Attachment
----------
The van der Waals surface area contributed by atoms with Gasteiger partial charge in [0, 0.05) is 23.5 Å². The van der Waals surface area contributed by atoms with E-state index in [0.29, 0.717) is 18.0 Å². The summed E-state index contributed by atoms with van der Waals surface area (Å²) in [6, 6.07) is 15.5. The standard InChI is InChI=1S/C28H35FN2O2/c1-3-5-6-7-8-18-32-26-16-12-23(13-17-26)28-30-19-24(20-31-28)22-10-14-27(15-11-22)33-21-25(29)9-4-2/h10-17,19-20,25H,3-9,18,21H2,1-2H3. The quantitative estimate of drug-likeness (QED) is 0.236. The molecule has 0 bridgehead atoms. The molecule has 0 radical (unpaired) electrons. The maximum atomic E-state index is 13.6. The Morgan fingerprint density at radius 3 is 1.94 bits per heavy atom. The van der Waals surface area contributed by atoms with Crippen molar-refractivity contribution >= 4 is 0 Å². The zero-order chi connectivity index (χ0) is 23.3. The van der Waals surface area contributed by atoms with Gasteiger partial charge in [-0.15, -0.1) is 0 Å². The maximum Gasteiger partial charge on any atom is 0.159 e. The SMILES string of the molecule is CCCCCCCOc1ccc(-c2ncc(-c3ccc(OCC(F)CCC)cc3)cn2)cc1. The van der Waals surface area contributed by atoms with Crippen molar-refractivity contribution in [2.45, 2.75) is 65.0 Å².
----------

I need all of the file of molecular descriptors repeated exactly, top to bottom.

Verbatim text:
The van der Waals surface area contributed by atoms with Gasteiger partial charge in [0, 0.05) is 23.5 Å². The van der Waals surface area contributed by atoms with E-state index in [0.29, 0.717) is 18.0 Å². The summed E-state index contributed by atoms with van der Waals surface area (Å²) in [6, 6.07) is 15.5. The standard InChI is InChI=1S/C28H35FN2O2/c1-3-5-6-7-8-18-32-26-16-12-23(13-17-26)28-30-19-24(20-31-28)22-10-14-27(15-11-22)33-21-25(29)9-4-2/h10-17,19-20,25H,3-9,18,21H2,1-2H3. The quantitative estimate of drug-likeness (QED) is 0.236. The molecule has 0 bridgehead atoms. The molecule has 0 radical (unpaired) electrons. The maximum atomic E-state index is 13.6. The Morgan fingerprint density at radius 3 is 1.94 bits per heavy atom. The van der Waals surface area contributed by atoms with Crippen molar-refractivity contribution >= 4 is 0 Å². The zero-order chi connectivity index (χ0) is 23.3. The van der Waals surface area contributed by atoms with Gasteiger partial charge in [-0.15, -0.1) is 0 Å². The maximum Gasteiger partial charge on any atom is 0.159 e. The SMILES string of the molecule is CCCCCCCOc1ccc(-c2ncc(-c3ccc(OCC(F)CCC)cc3)cn2)cc1. The van der Waals surface area contributed by atoms with Crippen molar-refractivity contribution in [2.45, 2.75) is 65.0 Å².